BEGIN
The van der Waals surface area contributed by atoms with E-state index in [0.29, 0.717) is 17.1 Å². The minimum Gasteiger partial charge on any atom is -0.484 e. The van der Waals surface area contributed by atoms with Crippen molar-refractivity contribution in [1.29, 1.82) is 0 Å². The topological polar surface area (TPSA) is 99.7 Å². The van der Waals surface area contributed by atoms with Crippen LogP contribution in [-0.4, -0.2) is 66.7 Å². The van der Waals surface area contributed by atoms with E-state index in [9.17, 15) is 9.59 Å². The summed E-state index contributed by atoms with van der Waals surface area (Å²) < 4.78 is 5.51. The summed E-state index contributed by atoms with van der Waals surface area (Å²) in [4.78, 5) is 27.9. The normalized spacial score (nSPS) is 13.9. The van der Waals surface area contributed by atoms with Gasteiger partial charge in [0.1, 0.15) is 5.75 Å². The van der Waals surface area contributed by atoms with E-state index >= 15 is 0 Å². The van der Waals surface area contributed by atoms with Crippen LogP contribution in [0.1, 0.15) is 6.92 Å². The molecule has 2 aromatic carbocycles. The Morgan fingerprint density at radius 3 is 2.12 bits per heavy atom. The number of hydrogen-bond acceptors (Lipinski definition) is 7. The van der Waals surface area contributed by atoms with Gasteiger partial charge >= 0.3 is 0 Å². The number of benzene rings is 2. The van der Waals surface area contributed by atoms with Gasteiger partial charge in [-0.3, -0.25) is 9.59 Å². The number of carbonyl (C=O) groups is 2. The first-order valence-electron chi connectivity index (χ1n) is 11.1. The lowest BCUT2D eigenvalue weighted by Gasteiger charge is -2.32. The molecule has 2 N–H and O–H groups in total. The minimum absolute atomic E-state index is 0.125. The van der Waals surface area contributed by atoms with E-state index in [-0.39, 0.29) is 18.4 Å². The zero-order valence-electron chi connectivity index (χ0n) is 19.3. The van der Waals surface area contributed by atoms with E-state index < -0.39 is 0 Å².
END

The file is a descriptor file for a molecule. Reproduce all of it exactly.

The van der Waals surface area contributed by atoms with E-state index in [0.29, 0.717) is 17.1 Å². The minimum Gasteiger partial charge on any atom is -0.484 e. The van der Waals surface area contributed by atoms with Crippen molar-refractivity contribution in [1.29, 1.82) is 0 Å². The topological polar surface area (TPSA) is 99.7 Å². The van der Waals surface area contributed by atoms with Crippen LogP contribution in [-0.4, -0.2) is 66.7 Å². The van der Waals surface area contributed by atoms with E-state index in [9.17, 15) is 9.59 Å². The summed E-state index contributed by atoms with van der Waals surface area (Å²) < 4.78 is 5.51. The summed E-state index contributed by atoms with van der Waals surface area (Å²) in [4.78, 5) is 27.9. The normalized spacial score (nSPS) is 13.9. The van der Waals surface area contributed by atoms with Gasteiger partial charge in [0.1, 0.15) is 5.75 Å². The van der Waals surface area contributed by atoms with E-state index >= 15 is 0 Å². The van der Waals surface area contributed by atoms with Crippen LogP contribution in [0.1, 0.15) is 6.92 Å². The molecule has 2 aromatic carbocycles. The Morgan fingerprint density at radius 3 is 2.12 bits per heavy atom. The number of hydrogen-bond acceptors (Lipinski definition) is 7. The van der Waals surface area contributed by atoms with Gasteiger partial charge >= 0.3 is 0 Å². The number of benzene rings is 2. The van der Waals surface area contributed by atoms with Gasteiger partial charge in [-0.3, -0.25) is 9.59 Å². The number of carbonyl (C=O) groups is 2. The first-order valence-electron chi connectivity index (χ1n) is 11.1. The lowest BCUT2D eigenvalue weighted by Gasteiger charge is -2.32. The molecule has 2 N–H and O–H groups in total. The minimum absolute atomic E-state index is 0.125. The van der Waals surface area contributed by atoms with E-state index in [-0.39, 0.29) is 18.4 Å². The zero-order valence-electron chi connectivity index (χ0n) is 19.3. The van der Waals surface area contributed by atoms with E-state index < -0.39 is 0 Å².